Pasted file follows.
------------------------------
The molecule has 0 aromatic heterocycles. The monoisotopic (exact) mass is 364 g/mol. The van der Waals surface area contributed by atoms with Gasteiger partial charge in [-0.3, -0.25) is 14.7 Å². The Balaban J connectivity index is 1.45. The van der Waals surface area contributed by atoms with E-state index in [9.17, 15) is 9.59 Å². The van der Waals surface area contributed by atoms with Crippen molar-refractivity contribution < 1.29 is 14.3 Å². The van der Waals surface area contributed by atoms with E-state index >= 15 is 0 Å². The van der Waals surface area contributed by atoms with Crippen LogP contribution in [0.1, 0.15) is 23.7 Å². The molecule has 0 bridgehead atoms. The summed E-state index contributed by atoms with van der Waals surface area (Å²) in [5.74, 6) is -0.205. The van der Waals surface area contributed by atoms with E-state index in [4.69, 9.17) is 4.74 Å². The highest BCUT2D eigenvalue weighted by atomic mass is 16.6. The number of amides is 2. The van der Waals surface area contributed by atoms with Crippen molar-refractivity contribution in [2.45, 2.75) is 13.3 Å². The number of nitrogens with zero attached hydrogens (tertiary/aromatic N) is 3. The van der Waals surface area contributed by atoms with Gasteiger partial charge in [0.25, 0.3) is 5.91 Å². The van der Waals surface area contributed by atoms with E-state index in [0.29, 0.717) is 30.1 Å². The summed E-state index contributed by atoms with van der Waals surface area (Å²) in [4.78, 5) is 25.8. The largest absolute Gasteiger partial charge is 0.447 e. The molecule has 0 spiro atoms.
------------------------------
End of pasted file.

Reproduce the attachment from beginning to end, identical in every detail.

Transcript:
The molecule has 0 aromatic heterocycles. The monoisotopic (exact) mass is 364 g/mol. The van der Waals surface area contributed by atoms with Gasteiger partial charge in [-0.3, -0.25) is 14.7 Å². The Balaban J connectivity index is 1.45. The van der Waals surface area contributed by atoms with E-state index in [9.17, 15) is 9.59 Å². The van der Waals surface area contributed by atoms with Crippen molar-refractivity contribution < 1.29 is 14.3 Å². The van der Waals surface area contributed by atoms with E-state index >= 15 is 0 Å². The van der Waals surface area contributed by atoms with Crippen LogP contribution in [0.1, 0.15) is 23.7 Å². The molecule has 0 bridgehead atoms. The summed E-state index contributed by atoms with van der Waals surface area (Å²) in [5.74, 6) is -0.205. The van der Waals surface area contributed by atoms with E-state index in [4.69, 9.17) is 4.74 Å². The highest BCUT2D eigenvalue weighted by atomic mass is 16.6. The number of amides is 2. The van der Waals surface area contributed by atoms with Crippen molar-refractivity contribution in [2.45, 2.75) is 13.3 Å². The number of nitrogens with zero attached hydrogens (tertiary/aromatic N) is 3. The van der Waals surface area contributed by atoms with Gasteiger partial charge in [0.25, 0.3) is 5.91 Å². The van der Waals surface area contributed by atoms with E-state index in [0.29, 0.717) is 30.1 Å². The summed E-state index contributed by atoms with van der Waals surface area (Å²) in [4.78, 5) is 25.8. The largest absolute Gasteiger partial charge is 0.447 e. The molecule has 0 spiro atoms.